The Italian champions were the visitors as the Hammers opened their new stadium officially and they outclassed the Londoners, who simply must be better in the coming months
Sunday August 7 will forever be remembered among West Ham fans, and yet whenever they come to reflect on the day there will be something of a bittersweet taste.
The day marked the official opening of the intimidatingly palatial London Stadium, née Olympic Stadium, and it is a marvel, an amazing structure that deserves only the very best from its inhabitants.
Of course, the first game came on Thursday – a routine, yet emotional, 3-0
win over Domzale in the Europa League – but this was something more, the club laying on fireworks, dancers and a marching band.
Yet when the real business of the football started West Ham were all over the place. This is yet to become the club’s home stadium, of course, but Juventus – who are building a quite ferocious team – relished their role of party-poopers.
Juve are a team of footballing royalty, and are rarely challenged in Serie A. Even without the intimidating midfield presence of Paul Pogba – reportedly occupied in Manchester – the Italian champions put on a show. Miralem Pjanic has been signed as a replacement for the superb Frenchman, and ran the show from midfield. No Pogba, no problem.
The Hammers, initially shorn of Dimitri Payet, who began the game on the bench yet later returned to a thunderous ovation, threatened first, hitting a post through Enner Valencia, but the Old Lady struck the first blow; a deep Dani Alves cross was headed down by Mario Mandzukic, and Paulo Dybala swept the ball home. And just minutes later it was two, Dybala making a mockery of Winston Reid on the edge of the box and squaring the ball for his Croatian strike partner, who simply could not miss.
West Ham continued their press, however, and Andy Carroll pulled a goal back just after the half-hour mark, bundling the ball home after Gianlugi Buffon made a brilliant save from his initial header.
The England hopeful – with Sam Allardyce in charge he can surely expect to add to his nine caps – added a second just after the restart, rising highest to head home a superb Mark Noble delivery.
But no matter how well West Ham pressed, Juventus’ passing was crisper, their movement smoother than the new owners of this swanky stadium; they deserved their third goal when it came, Simone Zaza slotting home with aplomb after a fine ball forward from Andrea Barzagli.
Of course, pre-season friendlies, as is their nature, are broken up by substitutions and the tempo often dips below that of a Premier League or Champions League encounter, but West Ham need to be better than this.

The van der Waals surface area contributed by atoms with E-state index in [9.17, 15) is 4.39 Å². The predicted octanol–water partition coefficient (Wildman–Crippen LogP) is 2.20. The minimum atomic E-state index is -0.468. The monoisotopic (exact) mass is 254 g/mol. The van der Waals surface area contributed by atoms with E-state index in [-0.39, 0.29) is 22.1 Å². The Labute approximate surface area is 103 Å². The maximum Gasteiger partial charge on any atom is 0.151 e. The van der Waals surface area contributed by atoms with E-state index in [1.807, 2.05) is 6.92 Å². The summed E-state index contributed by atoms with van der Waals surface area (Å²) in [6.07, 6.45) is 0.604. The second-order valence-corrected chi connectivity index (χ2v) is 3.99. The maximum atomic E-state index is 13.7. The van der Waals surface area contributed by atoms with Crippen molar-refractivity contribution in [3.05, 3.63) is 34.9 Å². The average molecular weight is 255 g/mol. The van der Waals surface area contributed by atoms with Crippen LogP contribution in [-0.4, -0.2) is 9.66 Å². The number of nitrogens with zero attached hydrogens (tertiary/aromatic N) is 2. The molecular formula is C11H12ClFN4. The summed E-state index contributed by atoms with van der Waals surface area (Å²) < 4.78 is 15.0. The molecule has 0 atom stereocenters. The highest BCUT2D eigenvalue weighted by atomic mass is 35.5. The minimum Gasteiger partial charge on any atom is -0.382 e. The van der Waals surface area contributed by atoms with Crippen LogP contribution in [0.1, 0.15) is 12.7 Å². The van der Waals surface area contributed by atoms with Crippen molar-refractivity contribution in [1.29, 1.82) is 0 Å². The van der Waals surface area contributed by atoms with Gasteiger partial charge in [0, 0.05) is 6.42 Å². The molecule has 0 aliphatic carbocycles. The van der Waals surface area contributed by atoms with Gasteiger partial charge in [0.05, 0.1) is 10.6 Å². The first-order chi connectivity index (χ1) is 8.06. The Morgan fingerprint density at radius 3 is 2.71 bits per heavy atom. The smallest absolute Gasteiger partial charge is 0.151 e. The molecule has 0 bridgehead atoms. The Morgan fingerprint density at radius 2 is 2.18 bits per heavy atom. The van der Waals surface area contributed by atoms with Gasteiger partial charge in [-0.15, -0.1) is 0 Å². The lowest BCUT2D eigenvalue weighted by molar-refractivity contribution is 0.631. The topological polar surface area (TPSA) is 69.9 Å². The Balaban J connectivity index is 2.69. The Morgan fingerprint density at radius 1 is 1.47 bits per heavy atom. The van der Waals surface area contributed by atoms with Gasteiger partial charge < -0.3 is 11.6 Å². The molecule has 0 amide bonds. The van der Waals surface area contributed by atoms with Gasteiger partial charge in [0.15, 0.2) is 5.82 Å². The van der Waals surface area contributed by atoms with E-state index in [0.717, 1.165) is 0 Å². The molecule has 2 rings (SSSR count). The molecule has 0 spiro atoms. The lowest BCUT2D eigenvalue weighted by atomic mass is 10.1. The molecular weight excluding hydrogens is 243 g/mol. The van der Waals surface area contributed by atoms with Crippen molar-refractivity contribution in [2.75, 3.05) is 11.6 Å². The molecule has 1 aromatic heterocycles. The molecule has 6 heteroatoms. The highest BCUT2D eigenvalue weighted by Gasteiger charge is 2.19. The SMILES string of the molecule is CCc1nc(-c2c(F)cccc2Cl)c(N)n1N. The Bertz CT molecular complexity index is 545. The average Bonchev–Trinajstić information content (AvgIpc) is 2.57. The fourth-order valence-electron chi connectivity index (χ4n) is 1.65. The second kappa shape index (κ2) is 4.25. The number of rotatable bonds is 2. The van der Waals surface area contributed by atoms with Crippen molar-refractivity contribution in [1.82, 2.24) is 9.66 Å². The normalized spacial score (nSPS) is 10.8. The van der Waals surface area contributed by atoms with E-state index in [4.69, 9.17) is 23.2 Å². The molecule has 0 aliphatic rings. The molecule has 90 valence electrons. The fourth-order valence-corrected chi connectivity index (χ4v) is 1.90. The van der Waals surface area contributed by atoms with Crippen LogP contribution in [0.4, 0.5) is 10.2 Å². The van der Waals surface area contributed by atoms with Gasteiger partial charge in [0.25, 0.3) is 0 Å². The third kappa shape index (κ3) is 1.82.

Going forward the Hammers remain an exciting proposition, with the mercurial playmaking skills of Payet, the pace and power on the flanks of Sofiane Feghouli and Enner Valencia and the lurking physicality of Carroll. Defensively, however, there is plenty to be desired. Dybala roundly beat Reid on numerous occasions, as he completely failed to get to grips with the pace of the encounter, while Angelo Ogbonna looked similarly ill at ease with the task he had been assigned. They were not helped by Slaven Bilic’s bizarre decision to deploy Michail Antonio, who remains such an effective winger, as a full-back.
Bilic realised his mistake at half-time and completely restructured his back-four, hooking Ogbonna and Reid and sending on Reece Oxford and James Collins. Antonio instantly added a new dimension to West Ham’s attack, as he moved to the left flank. He must stay there.
Juve may be one of the elite teams in Europe but they have repeatedly struggled against English opposition, their 3-0 win over Chelsea last season ending a four-game winless run against Premier League teams.
West Ham will face similar tests in the Premier League after a summer of outrageous largesse from the biggest sides, with both Manchester clubs, Chelsea, Liverpool and Leicester all strengthening significantly.
Bilic has suggested that he wants five more players before the start of the season and, on this evidence, he may well be right. It would be myopic to suggest that big-money signings equal results, but they surely help, and West Ham must dip further into the market.
A fee has been agreed with Swansea City to sign Andre Ayew, but they need to go further. It is fair to mention that they faced a team with a €90m striker, but they need the personnel to go with the surroundings.
West Ham have a gilded opportunity to become a truly elite club; they have the stadium and they have the resources, but they are yet to build the team. There were flashes of quality on Sunday, but this stadium and these fans deserve more; the club daren’t waste this chance.